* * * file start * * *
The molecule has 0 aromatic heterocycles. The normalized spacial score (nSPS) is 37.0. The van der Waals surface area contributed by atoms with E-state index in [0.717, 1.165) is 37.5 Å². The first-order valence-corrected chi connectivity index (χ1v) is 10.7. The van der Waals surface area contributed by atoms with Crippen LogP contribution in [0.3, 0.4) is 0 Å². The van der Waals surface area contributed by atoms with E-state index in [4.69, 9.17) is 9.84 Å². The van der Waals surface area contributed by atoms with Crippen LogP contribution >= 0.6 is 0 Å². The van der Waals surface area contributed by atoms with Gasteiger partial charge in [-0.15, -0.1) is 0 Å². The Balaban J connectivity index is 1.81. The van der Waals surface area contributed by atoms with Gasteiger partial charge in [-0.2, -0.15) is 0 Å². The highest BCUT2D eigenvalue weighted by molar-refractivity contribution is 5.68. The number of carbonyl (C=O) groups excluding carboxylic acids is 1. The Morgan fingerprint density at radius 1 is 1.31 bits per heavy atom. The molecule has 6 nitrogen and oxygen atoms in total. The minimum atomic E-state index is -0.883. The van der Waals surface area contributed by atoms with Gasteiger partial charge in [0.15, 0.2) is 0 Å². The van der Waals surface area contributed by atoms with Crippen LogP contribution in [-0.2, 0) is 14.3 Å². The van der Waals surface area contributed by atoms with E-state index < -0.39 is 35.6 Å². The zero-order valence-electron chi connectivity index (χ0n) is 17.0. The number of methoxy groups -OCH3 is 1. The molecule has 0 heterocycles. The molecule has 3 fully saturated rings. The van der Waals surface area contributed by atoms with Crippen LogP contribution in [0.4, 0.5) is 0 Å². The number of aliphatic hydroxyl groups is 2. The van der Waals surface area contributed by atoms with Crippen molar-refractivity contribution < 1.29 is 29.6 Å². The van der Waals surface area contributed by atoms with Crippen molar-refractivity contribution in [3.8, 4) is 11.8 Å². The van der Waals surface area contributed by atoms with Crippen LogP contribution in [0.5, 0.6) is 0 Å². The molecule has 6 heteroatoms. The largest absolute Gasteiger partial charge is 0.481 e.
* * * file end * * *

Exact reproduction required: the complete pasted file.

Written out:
The molecule has 0 aromatic heterocycles. The normalized spacial score (nSPS) is 37.0. The van der Waals surface area contributed by atoms with E-state index in [0.717, 1.165) is 37.5 Å². The first-order valence-corrected chi connectivity index (χ1v) is 10.7. The van der Waals surface area contributed by atoms with Crippen LogP contribution in [0.3, 0.4) is 0 Å². The van der Waals surface area contributed by atoms with E-state index in [4.69, 9.17) is 9.84 Å². The van der Waals surface area contributed by atoms with Crippen LogP contribution >= 0.6 is 0 Å². The van der Waals surface area contributed by atoms with Gasteiger partial charge in [-0.15, -0.1) is 0 Å². The Balaban J connectivity index is 1.81. The van der Waals surface area contributed by atoms with Gasteiger partial charge in [-0.2, -0.15) is 0 Å². The highest BCUT2D eigenvalue weighted by molar-refractivity contribution is 5.68. The number of carbonyl (C=O) groups excluding carboxylic acids is 1. The Morgan fingerprint density at radius 1 is 1.31 bits per heavy atom. The molecule has 6 nitrogen and oxygen atoms in total. The minimum atomic E-state index is -0.883. The van der Waals surface area contributed by atoms with Gasteiger partial charge in [0.15, 0.2) is 0 Å². The van der Waals surface area contributed by atoms with Crippen LogP contribution in [-0.2, 0) is 14.3 Å². The van der Waals surface area contributed by atoms with E-state index < -0.39 is 35.6 Å². The zero-order valence-electron chi connectivity index (χ0n) is 17.0. The number of methoxy groups -OCH3 is 1. The molecule has 0 heterocycles. The molecule has 3 fully saturated rings. The van der Waals surface area contributed by atoms with Crippen LogP contribution in [0.4, 0.5) is 0 Å². The number of aliphatic hydroxyl groups is 2. The van der Waals surface area contributed by atoms with Crippen molar-refractivity contribution < 1.29 is 29.6 Å². The van der Waals surface area contributed by atoms with Crippen molar-refractivity contribution in [3.8, 4) is 11.8 Å². The van der Waals surface area contributed by atoms with Crippen LogP contribution in [0.5, 0.6) is 0 Å². The molecule has 6 heteroatoms. The largest absolute Gasteiger partial charge is 0.481 e.